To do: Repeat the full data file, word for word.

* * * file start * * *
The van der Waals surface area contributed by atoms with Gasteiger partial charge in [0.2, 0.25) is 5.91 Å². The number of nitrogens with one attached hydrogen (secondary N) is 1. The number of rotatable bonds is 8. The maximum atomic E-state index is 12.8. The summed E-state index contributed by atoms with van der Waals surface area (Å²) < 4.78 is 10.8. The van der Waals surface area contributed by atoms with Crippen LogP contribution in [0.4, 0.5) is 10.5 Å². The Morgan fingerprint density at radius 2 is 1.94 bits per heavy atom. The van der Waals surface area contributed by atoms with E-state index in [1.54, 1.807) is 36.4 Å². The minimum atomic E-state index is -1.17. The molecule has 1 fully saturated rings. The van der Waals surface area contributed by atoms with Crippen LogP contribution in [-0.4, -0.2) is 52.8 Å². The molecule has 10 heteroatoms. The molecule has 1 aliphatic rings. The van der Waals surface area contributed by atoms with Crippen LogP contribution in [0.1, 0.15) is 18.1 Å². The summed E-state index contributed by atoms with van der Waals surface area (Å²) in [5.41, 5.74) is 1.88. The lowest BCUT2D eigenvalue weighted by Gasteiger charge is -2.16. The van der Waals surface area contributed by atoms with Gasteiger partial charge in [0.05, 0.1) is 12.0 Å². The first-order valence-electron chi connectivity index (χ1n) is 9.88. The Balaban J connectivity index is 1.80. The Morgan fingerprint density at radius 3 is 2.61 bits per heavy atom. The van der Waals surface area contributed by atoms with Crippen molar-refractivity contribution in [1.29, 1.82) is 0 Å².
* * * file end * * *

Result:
The van der Waals surface area contributed by atoms with Gasteiger partial charge in [0.2, 0.25) is 5.91 Å². The number of nitrogens with one attached hydrogen (secondary N) is 1. The number of rotatable bonds is 8. The maximum atomic E-state index is 12.8. The summed E-state index contributed by atoms with van der Waals surface area (Å²) < 4.78 is 10.8. The van der Waals surface area contributed by atoms with Crippen LogP contribution in [0.4, 0.5) is 10.5 Å². The Morgan fingerprint density at radius 2 is 1.94 bits per heavy atom. The van der Waals surface area contributed by atoms with E-state index in [1.54, 1.807) is 36.4 Å². The minimum atomic E-state index is -1.17. The molecule has 1 fully saturated rings. The van der Waals surface area contributed by atoms with Crippen LogP contribution in [-0.4, -0.2) is 52.8 Å². The molecule has 10 heteroatoms. The molecule has 1 aliphatic rings. The van der Waals surface area contributed by atoms with Crippen LogP contribution in [0.1, 0.15) is 18.1 Å². The summed E-state index contributed by atoms with van der Waals surface area (Å²) in [5.41, 5.74) is 1.88. The lowest BCUT2D eigenvalue weighted by Gasteiger charge is -2.16. The van der Waals surface area contributed by atoms with Gasteiger partial charge in [0.05, 0.1) is 12.0 Å². The first-order valence-electron chi connectivity index (χ1n) is 9.88. The Balaban J connectivity index is 1.80. The Morgan fingerprint density at radius 3 is 2.61 bits per heavy atom. The van der Waals surface area contributed by atoms with Crippen molar-refractivity contribution in [1.29, 1.82) is 0 Å².